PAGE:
The message to people smugglers and the desperate unfortunates they are trying to "help" is that if you make it to Australia, and think you've made it to the front of the queue, think again. Here's a one way ticket to Malaysia where they use canes for discipline in their gaols, sorry, detention centres, and by the way you'll probably never reach Australia.

Here's a few alternatives to the government's people swapping policy. Locate the asylum seekers in their rickety boats and murder them. Sink the boats and let them drown, or shoot them all and then sink the boat. Or let the boats reach our shores and then kill the queue jumpers. Maybe we could, let them come, and lock them up for the term of their natural lives. After all, Australia was founded as a penal colony. How about this one? Let them come, provide with them with truck loads of cash and let them disappear into their ethnic communities.

This is the one I like the most: send them to the back of the queue in Malaysia, and allow, in exchange, 4000 genuine refugees, who have already been processed, to migrate to Australia. Then watch them make a wonderful contribution to our society as have 99.9% of all the refugees and migrants who have come before them.

Friday, June 10, 2011

The Cows Win

I'm disappointed with the government's decision to suspend live cattle exports to Indonesia. I think they are weak for caving in to whining vegetarians and animalarians (I invented that word) who have more compassion for dumb animals than human beings.

With no thought for the impact on Australian families whose livelihoods have been stripped away with a stroke of an overly-sensitive-to-public-opinion bureaucratic pen, the Federal government has made yet another mistake. What about a phasing out of trade with Indonesia if they cannot improve the treatment of cattle in their slaughterhouses? What about allowing time for a shift to more humane slaughter methods? What about insisting that some of the aid money we send to Indonesia be used to buy stun guns for their abottoirs, and education programs on how to use them? What about some common sense?

What about people? What about compensation for businesses and families affected by this knee jerk reaction? The Prime Minister says they'll continue to consult the industry. How impressive. More consultation. What about Indonesian families who will be forced to pay higher prices for meat due to the sudden drop in supply? Who cares right? As long as those four legged factories are looked after, and the government doesn't have to put up with protests from bleeding heart animal lovers.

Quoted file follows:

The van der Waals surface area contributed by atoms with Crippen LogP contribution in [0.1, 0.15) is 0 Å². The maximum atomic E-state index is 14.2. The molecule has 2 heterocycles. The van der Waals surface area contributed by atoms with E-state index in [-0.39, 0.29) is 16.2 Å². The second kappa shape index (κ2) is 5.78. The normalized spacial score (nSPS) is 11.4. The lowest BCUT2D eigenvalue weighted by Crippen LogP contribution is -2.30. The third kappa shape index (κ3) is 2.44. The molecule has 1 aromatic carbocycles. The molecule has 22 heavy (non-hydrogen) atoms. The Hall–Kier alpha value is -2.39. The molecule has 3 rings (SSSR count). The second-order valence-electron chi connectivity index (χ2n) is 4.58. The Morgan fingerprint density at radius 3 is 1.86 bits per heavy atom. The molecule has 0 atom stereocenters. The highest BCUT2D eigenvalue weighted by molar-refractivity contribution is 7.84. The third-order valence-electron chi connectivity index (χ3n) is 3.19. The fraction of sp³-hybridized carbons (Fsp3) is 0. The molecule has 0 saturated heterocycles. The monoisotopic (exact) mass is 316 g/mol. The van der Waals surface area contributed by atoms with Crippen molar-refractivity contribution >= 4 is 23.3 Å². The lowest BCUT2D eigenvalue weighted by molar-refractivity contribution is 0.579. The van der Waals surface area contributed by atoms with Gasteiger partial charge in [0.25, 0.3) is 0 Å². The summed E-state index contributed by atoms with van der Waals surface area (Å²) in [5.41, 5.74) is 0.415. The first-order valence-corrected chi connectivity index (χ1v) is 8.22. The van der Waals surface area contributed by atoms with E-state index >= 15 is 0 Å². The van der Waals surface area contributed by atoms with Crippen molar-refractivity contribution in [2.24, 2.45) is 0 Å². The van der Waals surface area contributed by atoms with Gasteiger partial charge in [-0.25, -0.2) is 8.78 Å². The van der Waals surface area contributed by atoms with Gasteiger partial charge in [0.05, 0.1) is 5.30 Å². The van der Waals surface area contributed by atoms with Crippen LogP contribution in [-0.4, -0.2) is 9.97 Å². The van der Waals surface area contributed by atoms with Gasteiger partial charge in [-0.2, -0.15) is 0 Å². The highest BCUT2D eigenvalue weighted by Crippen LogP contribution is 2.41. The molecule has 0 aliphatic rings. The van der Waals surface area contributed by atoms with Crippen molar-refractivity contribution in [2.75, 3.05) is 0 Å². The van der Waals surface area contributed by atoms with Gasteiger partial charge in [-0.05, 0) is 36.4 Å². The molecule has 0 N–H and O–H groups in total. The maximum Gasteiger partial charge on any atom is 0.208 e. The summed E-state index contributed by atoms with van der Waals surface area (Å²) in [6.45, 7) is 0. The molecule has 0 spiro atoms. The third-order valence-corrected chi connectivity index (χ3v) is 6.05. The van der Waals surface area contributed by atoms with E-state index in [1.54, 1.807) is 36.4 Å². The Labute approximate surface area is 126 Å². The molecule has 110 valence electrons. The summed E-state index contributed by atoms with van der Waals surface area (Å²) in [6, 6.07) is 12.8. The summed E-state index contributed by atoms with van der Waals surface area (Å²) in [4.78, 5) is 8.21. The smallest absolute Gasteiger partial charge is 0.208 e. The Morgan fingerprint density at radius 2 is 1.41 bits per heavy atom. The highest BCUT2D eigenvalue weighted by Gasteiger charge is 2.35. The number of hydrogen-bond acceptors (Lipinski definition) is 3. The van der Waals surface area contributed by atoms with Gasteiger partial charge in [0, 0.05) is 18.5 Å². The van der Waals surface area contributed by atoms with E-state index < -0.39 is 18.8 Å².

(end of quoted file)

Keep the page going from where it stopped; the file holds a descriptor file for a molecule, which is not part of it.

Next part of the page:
review of Good News, Bad news

Good News, Bad NewsGood News, Bad News by David Wolstencroft

My rating: 3 of 5 stars

Good News, Bad News is a story about a very complicated relationship between two spies, Charlie and George. Author, Wolstencroft paints a dark picture of the destructive nature of duplicity. It makes you wonder about those who lie because they have to, because it's their job to lie. It presents a credible challenge to the idea that honesty is the best policy. Sometimes people are faced with painful and difficult choices about what they reveal about themselves.

On the negative side, I found Charlie a bit annoying occasionally and I wasn't sure at times whether I was reading comedy or serious fiction. Overall, Good News Bad News didn't really grab me and shake me, but I enjoyed it and recommend it.It was a fast paced story with lots of twists and surprises. I liked that, and the slow reveal of back story. I also enjoyed the developing friendship between Charlie and George.

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Friday, June 3, 2011

Prevent Cruelty to Australian Families

60% of Australia's live cattle exports go to Indonesia where, we have learned this week, they are being inhumanely treated on slaughterhouse floors: stabbed multiple times, garroted with blunt blades, and tormented, before dying to feed the voracious appetite of our large northern neighbor.

Now that many Australians have seen what goes on in Indonesian abbatoirs, courtesy of the Four Corners report, the cry of outrage is shaking the walls of parliament. What do the people want? A ban on live animal export trade. But should we turn our back on a $351 million dollar trade arrangement to prevent the suffering of the innocent bovines? Should we sacrifice Australian jobs for the sake of the poor cows? How far should we go to protect these loveable four legged factories?

Actually, the answer is simple. Blame the backward, cruel Muslims, and wail about how evil they are, and then start a war against some terrorist organisation in Afghanistan, and tell everyone we are fighting for the cows in Indonesia.

I do believe that animals should be killed humanely. Cruelty is ungodly, but I'm a bit tired of the excessive moral outrage people express when animals suffer, compared with the relative silence when people do. By the way, if you think that some cows aren't mistreated right here in our backyard, then think again, and, may I suggest you re-examine your priorities. Did I hear someone say hypocrisy?